How to escape Karma.—The aim was to escape from Karma. It must be remembered that Karma, however good, necessitates re-birth. Until Karma is destroyed the soul is not free

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to enter Nirvāna, and some way must therefore be found by which even good actions shall cease to bear with them the necessity for "results." They must be wrought "unfettered," "uninvolved," that is, only in the love of God and without hope of fruit. Only thus can they lead to God and not away from Him. If done from any other motive they involve the temporary reward which befits such a motive: "As a man sows so shall he reap," and a body must be reassumed. Thus the distinction is clearly made by Nānak, between right actions performed for the love of God and those which spring from any other motive. But to learn how to act rightly was no easy task. The wish to do so was not enough; the way must be found.

The Guru.—To this end the first essential was a true Guru.

Without the Guru man is ruined by wandering."

"Māya hath bound this world on all sides by her cable. Without a Guru it cannot be untied. Man groweth weary in striving."

"He who serveth the Guru knoweth the way; without the Guru it cannot be found."

In India it has at all times been the custom for young men to be apprenticed to a Guru as religious guide. Every great saint had his Guru. But Nānak held that the religious world had gone astray and that therefore a now

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and direct revelation was again necessary. He therefore declared that his own Guru was God, who had specially instructed him how to lead back the world to right faith. All those, therefore, who came to him for religious guidance, or who received it through his disciples, his successors or the Sikh hymns, had found the true Guru, and thus the possibility of emancipation.

The First Essential. Simplicity.—The keynote of the Guru's instruction was greater simplicity in belief and worship. All elaboration, whether of thought or of deed, was to be discarded. Faith in the one true God was absolutely necessary, but the thousands of demi-gods were not to be heeded. Pilgrimages, rosaries, fasts, asceticism, were in themselves of no avail. Nānak admitted that with sincerely religious people these things might be useful, but when the world was lost in error they became mere corruptions. They helped to increase formality and hypocrisy. Some practices were also harmful and cruel, such as the burning of widows, the exposure of girl-babies, and the extreme asceticism practised by hermits. Such things were to be abolished absolutely, and simple obedience and love to God were to take their place. No idols were to be permitted, and ceremonies should be discarded as vain.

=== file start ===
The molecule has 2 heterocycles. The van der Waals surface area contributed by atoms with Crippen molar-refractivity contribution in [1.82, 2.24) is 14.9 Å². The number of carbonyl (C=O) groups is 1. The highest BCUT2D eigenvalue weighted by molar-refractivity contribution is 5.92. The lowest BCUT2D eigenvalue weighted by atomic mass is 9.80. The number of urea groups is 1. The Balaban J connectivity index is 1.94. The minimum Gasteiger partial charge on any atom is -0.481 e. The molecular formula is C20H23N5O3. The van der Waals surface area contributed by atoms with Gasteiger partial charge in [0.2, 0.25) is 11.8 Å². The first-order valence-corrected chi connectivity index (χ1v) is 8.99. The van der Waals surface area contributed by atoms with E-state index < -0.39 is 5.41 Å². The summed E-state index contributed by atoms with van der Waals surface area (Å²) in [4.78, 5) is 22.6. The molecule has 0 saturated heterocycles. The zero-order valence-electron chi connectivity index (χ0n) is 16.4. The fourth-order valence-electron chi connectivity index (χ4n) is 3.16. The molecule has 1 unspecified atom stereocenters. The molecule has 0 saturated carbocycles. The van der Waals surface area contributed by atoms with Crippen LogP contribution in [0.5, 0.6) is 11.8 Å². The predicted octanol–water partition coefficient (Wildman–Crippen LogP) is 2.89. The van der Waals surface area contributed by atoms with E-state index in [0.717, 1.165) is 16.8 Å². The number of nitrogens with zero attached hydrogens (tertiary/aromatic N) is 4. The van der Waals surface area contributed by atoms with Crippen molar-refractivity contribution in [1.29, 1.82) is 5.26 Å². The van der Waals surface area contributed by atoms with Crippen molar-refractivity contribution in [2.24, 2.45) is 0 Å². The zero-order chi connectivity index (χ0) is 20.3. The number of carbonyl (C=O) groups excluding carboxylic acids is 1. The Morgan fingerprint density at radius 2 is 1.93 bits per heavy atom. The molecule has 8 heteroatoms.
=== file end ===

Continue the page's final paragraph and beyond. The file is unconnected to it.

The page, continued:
"If I please Him, that is my place of pilgrimage to bathe in; if I please Him not, what ablutions shall I make?"

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Salvation for All—The new simplicity involved salvation for all, in whatever walk of life. Whether a man had the opportunity of making pilgrimage or of practising asceticism, whether he were of high caste or a pariah, whether he had knowledge of the sacred writings or whether he were illiterate, mattered little; wise or foolish, ignorant or learned, rich or poor, all had their chance of salvation. Even the sexes were to be regarded as equal. The spiritual pride of hermits and ascetics was especially condemned.

"Why go searching God in the forest? I have found Hine at home," says Nānak.

Unworldliness.—To live the ordinary family life was deemed no disgrace, and salvation could equally well he obtained in this way. But such healthy saneness of outlook involved no lack of spirituality, no compromise with materialism. "Burn worldly love," says Nānak. He includes it as one of the five deadly sins. To be in the world but not of the world was to be the glory of Sikhs, "They dwelt," says Bhāi Gur Dās, "as hermits among their families."

The Name.—Human beings could find their ground of equality and their way to spirituality in the repetition of God's name. The custom of repeating a sacred word was already an inherent factor of Hindu religion, and many worshippers of Krishna repeat his name thousands of times daily. Nānak approved the practice, but he

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substituted a new name for God in order that there should be no association with the various existing conceptions of the Deity. He also made safeguards against the danger of formality. The new title was Wāhguru, the derivation of which has been differently given in the Sikh Scriptures. 1 To utter Wāhguru with love and devotion and with earnest meditation was held to be an efficient means of drawing near to God; of raising the soul above the things of this world, and of putting all men on an equality. If done with a perfectly pure heart the effect of this utterance might be tremendous. It could even result in divine union. In any case it was to supersede all the religious observances of the Hindus.

"Hearing the Name is equal to bathing at the sixty-eight places of pilgrimage."

Meditation.—The Name, uttered with meditation, was declared to be by far the best form of worship. But meditation was in itself at all times to be recommended and should be constantly resorted to.

"They who meditate on God are emancipated; for them death's noose is broken."